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"Robotic" OmniFibers: New Fibers Can Make Breath-Regulating Garments

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"Robotic" textiles could help performers and athletes train their breathing, and potentially help patients recovering from postsurgery breathing changes. A new kind of fiber developed by researchers at MIT and in Sweden can be made into clothing that senses how much it is being stretched or compr
"Robotic" textiles could help performers and athletes train their breathing, and potentially help patients recovering from postsurgery breathing changes.

A new kind of fiber developed by researchers at MIT and in Sweden can be made into clothing that senses how much it is being stretched or compressed, and then provides immediate tactile feedback in the form of pressure, lateral stretch, or vibration. Such fabrics, the team suggests, could be used in garments that help train singers or athletes to better control their breathing, or that help patients recovering from disease or surgery to recover their breathing patterns.

The multilayered fibers contain a fluid channel in the center, which can be activated by a fluidic system. This system controls the fibers' geometry by pressurizing and releasing a fluid medium, such as compressed air or water, into the channel, allowing the fiber to act as an artificial muscle. The fibers also contain stretchable sensors that can detect and measure the degree of stretching of the fibers. The resulting composite fibers are thin and flexible enough to be sewn, woven, or knitted using standard commercial machines.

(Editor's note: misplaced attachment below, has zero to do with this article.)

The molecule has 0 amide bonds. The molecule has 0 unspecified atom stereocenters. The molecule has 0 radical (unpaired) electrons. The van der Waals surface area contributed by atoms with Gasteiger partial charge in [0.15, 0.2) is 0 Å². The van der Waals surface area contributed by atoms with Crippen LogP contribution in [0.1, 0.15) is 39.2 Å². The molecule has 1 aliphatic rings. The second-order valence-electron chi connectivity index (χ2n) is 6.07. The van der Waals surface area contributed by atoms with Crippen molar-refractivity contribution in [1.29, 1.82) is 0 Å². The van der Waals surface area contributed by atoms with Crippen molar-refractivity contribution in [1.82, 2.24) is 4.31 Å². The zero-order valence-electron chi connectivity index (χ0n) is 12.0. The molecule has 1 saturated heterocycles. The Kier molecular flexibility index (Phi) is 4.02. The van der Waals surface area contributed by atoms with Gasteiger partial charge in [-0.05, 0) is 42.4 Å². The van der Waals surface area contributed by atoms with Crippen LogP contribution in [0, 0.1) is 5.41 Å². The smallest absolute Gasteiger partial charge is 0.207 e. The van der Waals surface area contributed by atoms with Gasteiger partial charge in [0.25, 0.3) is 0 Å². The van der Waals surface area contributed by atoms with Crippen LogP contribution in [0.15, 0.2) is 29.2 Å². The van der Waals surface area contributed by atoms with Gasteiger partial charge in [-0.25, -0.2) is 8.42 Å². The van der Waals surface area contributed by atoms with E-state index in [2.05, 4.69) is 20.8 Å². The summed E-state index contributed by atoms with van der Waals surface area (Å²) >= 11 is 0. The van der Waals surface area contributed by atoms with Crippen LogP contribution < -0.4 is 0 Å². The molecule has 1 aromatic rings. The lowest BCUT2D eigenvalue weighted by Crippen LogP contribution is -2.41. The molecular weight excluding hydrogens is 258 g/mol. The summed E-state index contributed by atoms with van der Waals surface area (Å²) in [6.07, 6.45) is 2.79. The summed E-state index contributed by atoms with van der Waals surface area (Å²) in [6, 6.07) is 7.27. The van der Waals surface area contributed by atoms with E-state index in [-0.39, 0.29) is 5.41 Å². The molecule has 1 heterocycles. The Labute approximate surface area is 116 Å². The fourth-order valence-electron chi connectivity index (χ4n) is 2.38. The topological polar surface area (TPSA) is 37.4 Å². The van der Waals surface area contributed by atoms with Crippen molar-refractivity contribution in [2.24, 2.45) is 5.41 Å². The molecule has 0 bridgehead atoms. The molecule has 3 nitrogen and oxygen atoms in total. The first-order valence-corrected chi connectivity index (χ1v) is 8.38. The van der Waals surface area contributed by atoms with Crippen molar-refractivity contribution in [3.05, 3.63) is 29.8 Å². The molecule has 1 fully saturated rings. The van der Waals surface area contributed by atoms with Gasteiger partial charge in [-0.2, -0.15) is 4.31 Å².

The fibers, dubbed OmniFibers, are being presented this week at the Association for Computing Machinery's User Interface Software and Technology online conference, in a paper by Ozgun Kilic Afsar, a visiting doctoral student and research affiliate at MIT; Hiroshi Ishii, the Jerome B. Wiesner Professor of Media Arts and Sciences; and eight others from the MIT Media Lab, Uppsala University, and KTH Royal Institute of Technology in Sweden.

The new fiber architecture has a number of key features. Its extremely narrow size and use of inexpensive material make it relatively easy to structure the fibers into a variety of fabric forms. It's also compatible with human skin, since its outer layer is based on a material similar to common polyester. And, its fast response time and the strength and variety of the forces it can…
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